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Volume 18, issue 17
Atmos. Chem. Phys., 18, 12933-12952, 2018
https://doi.org/10.5194/acp-18-12933-2018
© Author(s) 2018. This work is distributed under
the Creative Commons Attribution 4.0 License.

Special issue: Regional transport and transformation of air pollution in...

Atmos. Chem. Phys., 18, 12933-12952, 2018
https://doi.org/10.5194/acp-18-12933-2018
© Author(s) 2018. This work is distributed under
the Creative Commons Attribution 4.0 License.

Research article 07 Sep 2018

Research article | 07 Sep 2018

Spatiotemporal variability of NO2 and PM2.5 over Eastern China: observational and model analyses with a novel statistical method

Mengyao Liu1, Jintai Lin1, Yuchen Wang1,2, Yang Sun3, Bo Zheng4, Jingyuan Shao1, Lulu Chen1, Yixuan Zheng5, Jinxuan Chen1,6, Tzung-May Fu1, Yingying Yan1, Qiang Zhang4, and Zhaohua Wu7,8 Mengyao Liu et al.
  • 1Laboratory for Climate and Ocean-Atmosphere Studies, Department of Atmospheric and Oceanic Sciences, School of Physics, Peking University, Beijing 100871, China
  • 2Earthquake Research Institute, The University of Tokyo, Tokyo 113-0032, Japan
  • 3Institute of Atmospheric Physics, Chinese Academy of Sciences, Beijing, China
  • 4Center for Earth System Science, Tsinghua University, Beijing 100084, China
  • 5Ministry of Education Key Laboratory for Earth System Modeling, Department of Earth System Science, Tsinghua University, Beijing 100084, China
  • 6Max Planck Institute for Biogeochemistry, Hans-Knöll-Str.10, 07745 Jena, Germany
  • 7Center for Ocean–Atmospheric Prediction Studies, Florida State University, Tallahassee, Florida 32306-2741, USA
  • 8Department of Earth, Ocean and Atmospheric Science, Florida State University, Tallahassee, Florida 32306-4520, USA

Abstract. Eastern China (27–41°N, 110–123°E) is heavily polluted by nitrogen dioxide (NO2), particulate matter with aerodynamic diameter below 2.5µm (PM2.5), and other air pollutants. These pollutants vary on a variety of temporal and spatial scales, with many temporal scales that are nonperiodic and nonstationary, challenging proper quantitative characterization and visualization. This study uses a newly compiled EOF–EEMD analysis visualization package to evaluate the spatiotemporal variability of ground-level NO2, PM2.5, and their associations with meteorological processes over Eastern China in fall–winter 2013. Applying the package to observed hourly pollutant data reveals a primary spatial pattern representing Eastern China synchronous variation in time, which is dominated by diurnal variability with a much weaker day-to-day signal. A secondary spatial mode, representing north–south opposing changes in time with no constant period, is characterized by wind-related dilution or a buildup of pollutants from one day to another.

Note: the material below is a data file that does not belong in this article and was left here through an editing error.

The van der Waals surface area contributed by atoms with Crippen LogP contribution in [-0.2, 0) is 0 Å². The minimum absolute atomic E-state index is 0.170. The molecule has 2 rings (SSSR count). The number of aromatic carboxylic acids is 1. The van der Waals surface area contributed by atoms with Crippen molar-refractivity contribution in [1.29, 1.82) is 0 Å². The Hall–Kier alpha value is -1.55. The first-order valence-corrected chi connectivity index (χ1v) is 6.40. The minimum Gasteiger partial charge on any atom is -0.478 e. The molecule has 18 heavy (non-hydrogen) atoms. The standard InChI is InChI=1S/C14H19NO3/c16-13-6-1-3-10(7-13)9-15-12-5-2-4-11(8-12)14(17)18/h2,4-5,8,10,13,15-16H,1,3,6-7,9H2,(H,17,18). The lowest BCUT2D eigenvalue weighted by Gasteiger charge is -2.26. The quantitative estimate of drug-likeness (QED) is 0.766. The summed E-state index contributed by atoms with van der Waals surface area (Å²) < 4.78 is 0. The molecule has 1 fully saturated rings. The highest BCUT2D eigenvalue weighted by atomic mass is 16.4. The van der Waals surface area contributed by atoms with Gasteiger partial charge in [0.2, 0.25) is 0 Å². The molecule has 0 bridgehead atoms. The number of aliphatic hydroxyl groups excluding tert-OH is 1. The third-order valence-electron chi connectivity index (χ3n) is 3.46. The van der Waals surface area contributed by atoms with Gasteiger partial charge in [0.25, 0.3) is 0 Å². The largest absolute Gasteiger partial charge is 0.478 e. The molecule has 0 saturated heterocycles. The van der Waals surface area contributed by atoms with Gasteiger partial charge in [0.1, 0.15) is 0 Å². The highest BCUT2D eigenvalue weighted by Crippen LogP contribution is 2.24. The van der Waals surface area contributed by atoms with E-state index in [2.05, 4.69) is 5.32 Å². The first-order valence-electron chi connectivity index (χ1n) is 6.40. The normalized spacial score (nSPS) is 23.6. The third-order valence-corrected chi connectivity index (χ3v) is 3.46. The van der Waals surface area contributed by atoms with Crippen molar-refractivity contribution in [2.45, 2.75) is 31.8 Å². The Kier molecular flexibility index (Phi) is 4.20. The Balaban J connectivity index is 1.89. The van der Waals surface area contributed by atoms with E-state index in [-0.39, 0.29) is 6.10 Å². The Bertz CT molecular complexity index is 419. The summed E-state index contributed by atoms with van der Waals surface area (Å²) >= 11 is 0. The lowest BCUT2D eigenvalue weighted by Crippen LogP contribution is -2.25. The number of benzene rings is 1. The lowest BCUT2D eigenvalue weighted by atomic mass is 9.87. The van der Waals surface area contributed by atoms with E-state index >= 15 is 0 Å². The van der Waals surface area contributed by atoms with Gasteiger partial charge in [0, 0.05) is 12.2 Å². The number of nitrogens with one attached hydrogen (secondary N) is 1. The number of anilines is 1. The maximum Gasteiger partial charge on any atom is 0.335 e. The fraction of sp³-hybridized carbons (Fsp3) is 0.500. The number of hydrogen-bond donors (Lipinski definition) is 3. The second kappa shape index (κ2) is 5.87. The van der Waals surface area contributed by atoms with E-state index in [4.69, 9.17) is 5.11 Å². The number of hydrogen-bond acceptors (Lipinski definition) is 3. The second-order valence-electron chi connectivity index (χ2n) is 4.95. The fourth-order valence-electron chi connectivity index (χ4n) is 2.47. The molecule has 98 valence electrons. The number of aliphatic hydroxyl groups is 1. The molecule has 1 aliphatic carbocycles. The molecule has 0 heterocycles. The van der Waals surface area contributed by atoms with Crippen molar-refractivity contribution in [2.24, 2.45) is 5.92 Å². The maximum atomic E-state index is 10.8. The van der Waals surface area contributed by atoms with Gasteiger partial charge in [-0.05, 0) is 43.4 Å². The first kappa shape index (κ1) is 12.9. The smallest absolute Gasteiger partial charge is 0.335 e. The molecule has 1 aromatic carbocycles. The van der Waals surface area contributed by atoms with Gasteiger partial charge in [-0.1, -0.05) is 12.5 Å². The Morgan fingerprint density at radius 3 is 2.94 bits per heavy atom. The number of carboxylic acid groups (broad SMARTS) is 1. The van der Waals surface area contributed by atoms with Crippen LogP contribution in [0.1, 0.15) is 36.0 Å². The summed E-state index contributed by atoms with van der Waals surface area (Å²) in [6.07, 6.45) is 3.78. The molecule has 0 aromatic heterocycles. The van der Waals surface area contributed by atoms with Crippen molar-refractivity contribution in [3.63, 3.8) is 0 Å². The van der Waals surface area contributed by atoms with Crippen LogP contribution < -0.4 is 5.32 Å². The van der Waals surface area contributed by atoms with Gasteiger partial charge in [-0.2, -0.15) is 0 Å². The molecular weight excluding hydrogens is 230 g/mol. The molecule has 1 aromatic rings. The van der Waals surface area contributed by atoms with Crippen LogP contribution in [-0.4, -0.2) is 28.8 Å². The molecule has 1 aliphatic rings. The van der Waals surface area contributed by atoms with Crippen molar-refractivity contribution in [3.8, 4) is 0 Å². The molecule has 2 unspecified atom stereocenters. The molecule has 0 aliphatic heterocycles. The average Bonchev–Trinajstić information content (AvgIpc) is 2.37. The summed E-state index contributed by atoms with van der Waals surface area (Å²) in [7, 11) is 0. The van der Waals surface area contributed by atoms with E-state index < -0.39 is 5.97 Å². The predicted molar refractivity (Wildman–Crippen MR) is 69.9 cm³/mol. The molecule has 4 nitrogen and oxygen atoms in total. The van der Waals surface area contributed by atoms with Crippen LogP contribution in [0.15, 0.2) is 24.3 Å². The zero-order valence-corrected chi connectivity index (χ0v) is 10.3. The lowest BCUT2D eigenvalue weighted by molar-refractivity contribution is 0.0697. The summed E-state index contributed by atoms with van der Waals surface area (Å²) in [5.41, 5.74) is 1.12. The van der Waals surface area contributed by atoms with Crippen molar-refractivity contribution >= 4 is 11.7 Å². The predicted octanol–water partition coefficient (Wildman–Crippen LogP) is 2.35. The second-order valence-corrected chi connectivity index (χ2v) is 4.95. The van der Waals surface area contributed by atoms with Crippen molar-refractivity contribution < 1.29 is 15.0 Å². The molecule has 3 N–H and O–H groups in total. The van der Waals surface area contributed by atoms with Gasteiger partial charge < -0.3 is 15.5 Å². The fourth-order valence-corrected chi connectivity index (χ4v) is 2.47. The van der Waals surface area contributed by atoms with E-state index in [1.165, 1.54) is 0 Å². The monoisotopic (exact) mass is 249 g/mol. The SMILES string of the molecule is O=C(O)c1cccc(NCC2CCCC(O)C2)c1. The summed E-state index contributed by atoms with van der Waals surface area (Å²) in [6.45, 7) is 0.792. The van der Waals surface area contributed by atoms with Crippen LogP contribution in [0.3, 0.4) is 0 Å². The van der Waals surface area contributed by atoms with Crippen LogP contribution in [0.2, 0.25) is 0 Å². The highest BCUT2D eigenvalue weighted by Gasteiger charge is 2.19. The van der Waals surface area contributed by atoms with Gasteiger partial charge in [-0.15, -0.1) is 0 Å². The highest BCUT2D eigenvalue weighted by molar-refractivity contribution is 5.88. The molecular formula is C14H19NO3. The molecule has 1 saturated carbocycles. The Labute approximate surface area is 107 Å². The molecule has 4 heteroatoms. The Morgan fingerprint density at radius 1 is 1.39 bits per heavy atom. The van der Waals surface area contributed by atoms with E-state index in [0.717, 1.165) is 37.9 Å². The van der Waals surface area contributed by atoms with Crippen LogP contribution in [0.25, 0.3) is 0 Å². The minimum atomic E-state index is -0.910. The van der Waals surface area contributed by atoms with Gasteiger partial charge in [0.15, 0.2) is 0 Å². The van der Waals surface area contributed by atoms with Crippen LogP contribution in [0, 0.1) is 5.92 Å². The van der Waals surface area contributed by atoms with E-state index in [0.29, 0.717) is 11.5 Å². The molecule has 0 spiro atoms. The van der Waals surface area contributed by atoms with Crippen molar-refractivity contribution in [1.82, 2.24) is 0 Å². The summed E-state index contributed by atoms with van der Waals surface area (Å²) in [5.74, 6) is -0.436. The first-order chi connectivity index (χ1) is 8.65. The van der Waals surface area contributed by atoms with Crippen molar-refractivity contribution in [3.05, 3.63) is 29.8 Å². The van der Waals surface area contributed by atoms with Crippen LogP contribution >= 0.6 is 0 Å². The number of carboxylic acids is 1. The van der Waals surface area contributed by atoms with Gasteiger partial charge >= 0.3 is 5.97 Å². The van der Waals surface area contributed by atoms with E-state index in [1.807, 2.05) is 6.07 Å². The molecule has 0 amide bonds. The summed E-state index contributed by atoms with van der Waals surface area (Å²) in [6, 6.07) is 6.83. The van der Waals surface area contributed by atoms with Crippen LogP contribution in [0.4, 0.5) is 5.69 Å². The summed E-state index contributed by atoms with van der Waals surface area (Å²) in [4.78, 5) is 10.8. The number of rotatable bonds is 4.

We further evaluate simulations of nested GEOS-Chem v9-02 and WRF/CMAQ v5.0.1 in capturing the spatiotemporal variability of pollutants. GEOS-Chem underestimates NO2 by about 17µgm−3 and PM2.5 by 35µgm−3 on average over fall–winter 2013. It reproduces the diurnal variability for both pollutants. For the day-to-day variation, GEOS-Chem reproduces the observed north–south contrasting mode for both pollutants but not the Eastern China synchronous mode (especially for NO2). The model errors are due to a first model layer too thick (about 130m) to capture the near-surface vertical gradient, deficiencies in the nighttime nitrogen chemistry in the first layer, and missing secondary organic aerosols and anthropogenic dust. CMAQ overestimates the diurnal cycle of pollutants due to too-weak boundary layer mixing, especially in the nighttime, and overestimates NO2 by about 30µgm−3 and PM2.5 by 60µgm−3. For the day-to-day variability, CMAQ reproduces the observed Eastern China synchronous mode but not the north–south opposing mode of NO2. Both models capture the day-to-day variability of PM2.5 better than that of NO2. These results shed light on model improvement. The EOF–EEMD package is freely available for noncommercial uses.

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Eastern China is heavily polluted by NO2, PM2.5, and other air pollutants. Our study uses EOF–EEMD to analyze the spatiotemporal variability of ground-level NO2, PM2.5, and their associations with meteorological processes. Their regular diurnal cycles are mainly affected by human activities, while irregular day-to-day variations are dominated by weather processes representing synchronous variation or north–south opposing changes over Eastern China.
Eastern China is heavily polluted by NO2, PM2.5, and other air pollutants. Our study uses...
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